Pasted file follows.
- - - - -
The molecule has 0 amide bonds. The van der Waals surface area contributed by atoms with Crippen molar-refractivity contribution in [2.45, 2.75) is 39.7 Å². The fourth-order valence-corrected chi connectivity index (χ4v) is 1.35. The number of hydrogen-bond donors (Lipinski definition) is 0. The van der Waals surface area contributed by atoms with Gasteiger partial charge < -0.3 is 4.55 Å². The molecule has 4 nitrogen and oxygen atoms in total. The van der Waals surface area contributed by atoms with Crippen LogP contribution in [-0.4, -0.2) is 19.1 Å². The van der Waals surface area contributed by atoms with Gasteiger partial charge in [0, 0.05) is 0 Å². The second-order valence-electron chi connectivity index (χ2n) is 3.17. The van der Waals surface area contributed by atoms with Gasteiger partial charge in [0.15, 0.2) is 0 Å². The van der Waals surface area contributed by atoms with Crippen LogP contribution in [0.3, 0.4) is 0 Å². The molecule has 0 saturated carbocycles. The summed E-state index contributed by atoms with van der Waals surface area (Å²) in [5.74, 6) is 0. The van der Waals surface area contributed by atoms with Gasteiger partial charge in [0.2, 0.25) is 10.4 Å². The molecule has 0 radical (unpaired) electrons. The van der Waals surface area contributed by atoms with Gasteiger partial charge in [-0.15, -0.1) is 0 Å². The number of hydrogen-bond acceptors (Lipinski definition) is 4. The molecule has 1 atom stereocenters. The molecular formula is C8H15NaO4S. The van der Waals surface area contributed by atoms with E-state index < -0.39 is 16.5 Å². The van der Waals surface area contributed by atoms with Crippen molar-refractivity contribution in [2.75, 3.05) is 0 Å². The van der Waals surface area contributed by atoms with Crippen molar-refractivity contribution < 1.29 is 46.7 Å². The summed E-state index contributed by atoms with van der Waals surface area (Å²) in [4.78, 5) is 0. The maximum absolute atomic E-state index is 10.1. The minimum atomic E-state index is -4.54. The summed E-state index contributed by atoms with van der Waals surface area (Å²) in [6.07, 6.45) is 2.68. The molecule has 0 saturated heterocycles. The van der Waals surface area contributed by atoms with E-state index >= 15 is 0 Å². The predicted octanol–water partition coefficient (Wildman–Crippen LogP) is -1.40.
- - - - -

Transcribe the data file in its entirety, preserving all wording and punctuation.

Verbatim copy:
The molecule has 0 amide bonds. The van der Waals surface area contributed by atoms with Crippen molar-refractivity contribution in [2.45, 2.75) is 39.7 Å². The fourth-order valence-corrected chi connectivity index (χ4v) is 1.35. The number of hydrogen-bond donors (Lipinski definition) is 0. The van der Waals surface area contributed by atoms with Gasteiger partial charge < -0.3 is 4.55 Å². The molecule has 4 nitrogen and oxygen atoms in total. The van der Waals surface area contributed by atoms with Crippen LogP contribution in [-0.4, -0.2) is 19.1 Å². The van der Waals surface area contributed by atoms with Gasteiger partial charge in [0, 0.05) is 0 Å². The second-order valence-electron chi connectivity index (χ2n) is 3.17. The van der Waals surface area contributed by atoms with Gasteiger partial charge in [0.15, 0.2) is 0 Å². The van der Waals surface area contributed by atoms with Crippen LogP contribution in [0.3, 0.4) is 0 Å². The molecule has 0 saturated carbocycles. The summed E-state index contributed by atoms with van der Waals surface area (Å²) in [5.74, 6) is 0. The van der Waals surface area contributed by atoms with Gasteiger partial charge in [0.2, 0.25) is 10.4 Å². The molecule has 0 radical (unpaired) electrons. The van der Waals surface area contributed by atoms with Gasteiger partial charge in [-0.15, -0.1) is 0 Å². The number of hydrogen-bond acceptors (Lipinski definition) is 4. The molecule has 1 atom stereocenters. The molecular formula is C8H15NaO4S. The van der Waals surface area contributed by atoms with E-state index < -0.39 is 16.5 Å². The van der Waals surface area contributed by atoms with Crippen molar-refractivity contribution in [2.75, 3.05) is 0 Å². The van der Waals surface area contributed by atoms with Crippen molar-refractivity contribution < 1.29 is 46.7 Å². The summed E-state index contributed by atoms with van der Waals surface area (Å²) in [4.78, 5) is 0. The maximum absolute atomic E-state index is 10.1. The minimum atomic E-state index is -4.54. The summed E-state index contributed by atoms with van der Waals surface area (Å²) in [6.07, 6.45) is 2.68. The molecule has 0 saturated heterocycles. The van der Waals surface area contributed by atoms with E-state index >= 15 is 0 Å². The predicted octanol–water partition coefficient (Wildman–Crippen LogP) is -1.40.